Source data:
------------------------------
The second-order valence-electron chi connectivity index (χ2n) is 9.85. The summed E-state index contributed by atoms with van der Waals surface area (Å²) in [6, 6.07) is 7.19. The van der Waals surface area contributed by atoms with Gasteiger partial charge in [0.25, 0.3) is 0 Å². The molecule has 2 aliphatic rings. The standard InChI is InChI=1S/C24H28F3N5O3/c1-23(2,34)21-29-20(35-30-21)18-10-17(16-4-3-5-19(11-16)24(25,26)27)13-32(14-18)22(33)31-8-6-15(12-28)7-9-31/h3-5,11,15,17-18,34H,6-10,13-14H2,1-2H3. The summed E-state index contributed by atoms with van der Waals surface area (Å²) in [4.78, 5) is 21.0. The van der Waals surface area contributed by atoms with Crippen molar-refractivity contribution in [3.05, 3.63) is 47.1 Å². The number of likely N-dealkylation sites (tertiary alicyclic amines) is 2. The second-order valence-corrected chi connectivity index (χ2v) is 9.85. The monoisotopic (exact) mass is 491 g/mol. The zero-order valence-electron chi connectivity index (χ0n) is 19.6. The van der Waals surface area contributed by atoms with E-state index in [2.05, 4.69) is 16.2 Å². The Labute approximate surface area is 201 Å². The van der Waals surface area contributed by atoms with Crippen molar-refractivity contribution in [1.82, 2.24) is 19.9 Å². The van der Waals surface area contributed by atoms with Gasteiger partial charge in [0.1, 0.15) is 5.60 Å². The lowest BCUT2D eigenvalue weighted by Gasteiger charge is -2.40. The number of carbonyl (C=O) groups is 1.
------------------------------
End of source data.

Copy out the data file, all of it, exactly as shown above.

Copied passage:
The second-order valence-electron chi connectivity index (χ2n) is 9.85. The summed E-state index contributed by atoms with van der Waals surface area (Å²) in [6, 6.07) is 7.19. The van der Waals surface area contributed by atoms with Gasteiger partial charge in [0.25, 0.3) is 0 Å². The molecule has 2 aliphatic rings. The standard InChI is InChI=1S/C24H28F3N5O3/c1-23(2,34)21-29-20(35-30-21)18-10-17(16-4-3-5-19(11-16)24(25,26)27)13-32(14-18)22(33)31-8-6-15(12-28)7-9-31/h3-5,11,15,17-18,34H,6-10,13-14H2,1-2H3. The summed E-state index contributed by atoms with van der Waals surface area (Å²) in [4.78, 5) is 21.0. The van der Waals surface area contributed by atoms with Crippen molar-refractivity contribution in [3.05, 3.63) is 47.1 Å². The number of likely N-dealkylation sites (tertiary alicyclic amines) is 2. The second-order valence-corrected chi connectivity index (χ2v) is 9.85. The monoisotopic (exact) mass is 491 g/mol. The zero-order valence-electron chi connectivity index (χ0n) is 19.6. The van der Waals surface area contributed by atoms with E-state index in [2.05, 4.69) is 16.2 Å². The Labute approximate surface area is 201 Å². The van der Waals surface area contributed by atoms with Crippen molar-refractivity contribution in [1.82, 2.24) is 19.9 Å². The van der Waals surface area contributed by atoms with Gasteiger partial charge in [0.1, 0.15) is 5.60 Å². The lowest BCUT2D eigenvalue weighted by Gasteiger charge is -2.40. The number of carbonyl (C=O) groups is 1.